The air we breathe—the air that supports all life—can also be the vehicle for introducing toxic pollutants into our lungs, leading to illness and death. Each day, around the globe, millions of people are exposed to airborne particles that have the potential to alter their state of health. Air pollution, whether from particles introduced from industry or from the end product of tobacco combustion, can lead to various lung conditions, including chronic obstructive pulmonary disease (COPD; chronic bronchitis and emphysema), asthma, and cancer in adults, and lower respiratory infections in children. Both indoor air pollution and urban (outdoor) air pollution put children at increased risk of disease, as their lungs are developmentally immature.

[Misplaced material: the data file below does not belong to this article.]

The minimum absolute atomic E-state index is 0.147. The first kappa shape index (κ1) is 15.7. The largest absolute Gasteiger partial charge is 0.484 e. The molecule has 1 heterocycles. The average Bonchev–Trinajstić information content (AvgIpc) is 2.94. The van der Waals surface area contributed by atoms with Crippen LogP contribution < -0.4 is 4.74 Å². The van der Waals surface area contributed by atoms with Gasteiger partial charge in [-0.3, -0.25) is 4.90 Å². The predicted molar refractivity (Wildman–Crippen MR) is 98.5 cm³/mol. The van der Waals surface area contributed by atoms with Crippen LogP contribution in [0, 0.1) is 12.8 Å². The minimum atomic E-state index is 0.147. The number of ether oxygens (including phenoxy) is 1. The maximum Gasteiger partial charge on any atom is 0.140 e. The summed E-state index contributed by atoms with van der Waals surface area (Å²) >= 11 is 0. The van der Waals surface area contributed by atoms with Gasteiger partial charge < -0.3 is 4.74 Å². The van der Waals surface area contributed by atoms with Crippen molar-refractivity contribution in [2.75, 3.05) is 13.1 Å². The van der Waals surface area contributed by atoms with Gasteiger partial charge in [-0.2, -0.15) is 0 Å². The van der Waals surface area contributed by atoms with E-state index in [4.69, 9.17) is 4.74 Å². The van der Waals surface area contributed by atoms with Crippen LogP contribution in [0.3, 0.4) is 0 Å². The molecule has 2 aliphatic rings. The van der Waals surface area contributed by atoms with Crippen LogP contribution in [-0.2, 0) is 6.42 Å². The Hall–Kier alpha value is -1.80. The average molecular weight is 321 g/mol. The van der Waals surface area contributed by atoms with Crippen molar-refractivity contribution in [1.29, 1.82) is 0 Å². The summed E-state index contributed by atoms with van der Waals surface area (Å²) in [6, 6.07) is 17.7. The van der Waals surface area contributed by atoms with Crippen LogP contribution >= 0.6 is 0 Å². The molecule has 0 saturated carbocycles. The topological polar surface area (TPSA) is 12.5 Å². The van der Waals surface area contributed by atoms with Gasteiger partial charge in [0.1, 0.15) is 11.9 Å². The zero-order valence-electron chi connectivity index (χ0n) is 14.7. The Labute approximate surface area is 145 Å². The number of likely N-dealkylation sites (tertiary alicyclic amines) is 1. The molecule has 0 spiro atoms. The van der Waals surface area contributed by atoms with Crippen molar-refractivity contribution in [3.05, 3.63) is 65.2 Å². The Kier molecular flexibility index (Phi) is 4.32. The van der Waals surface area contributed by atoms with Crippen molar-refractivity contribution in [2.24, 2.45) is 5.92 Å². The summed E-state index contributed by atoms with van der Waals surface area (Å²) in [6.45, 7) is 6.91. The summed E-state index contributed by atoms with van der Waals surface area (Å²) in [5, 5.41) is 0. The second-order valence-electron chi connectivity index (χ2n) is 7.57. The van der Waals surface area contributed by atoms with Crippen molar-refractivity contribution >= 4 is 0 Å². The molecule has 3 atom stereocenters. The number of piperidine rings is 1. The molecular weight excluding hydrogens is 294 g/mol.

May is the month that draws attention to these potential hazards and how they affect our health: May 31 is the World Health Organization’s No Tobacco Day, celebrated globally every year since 1987. In addition, the U.S. has observed Clean Air Month in May since 1994, before which it had been celebrated by the American Lung Association as Clean Air week (since 1972).

Video Credit: “Smoking Stinks” – Research carried out by Dr. Robbin Cohen, Medical Director for the thoracic oncology program at the Huntington Memorial Hospital.
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Review by Student Physician Associate

I first received the Pocket Anatomy app back in 2012 from my parents for university. I studied a Human Biology degree which included modules on the Musculoskeletal System and Anatomy & Physiology. I couldn’t recommend the apps enough, especially the Pocket Heart & Pocket Anatomy to healthcare professionals, or healthcare/medical students.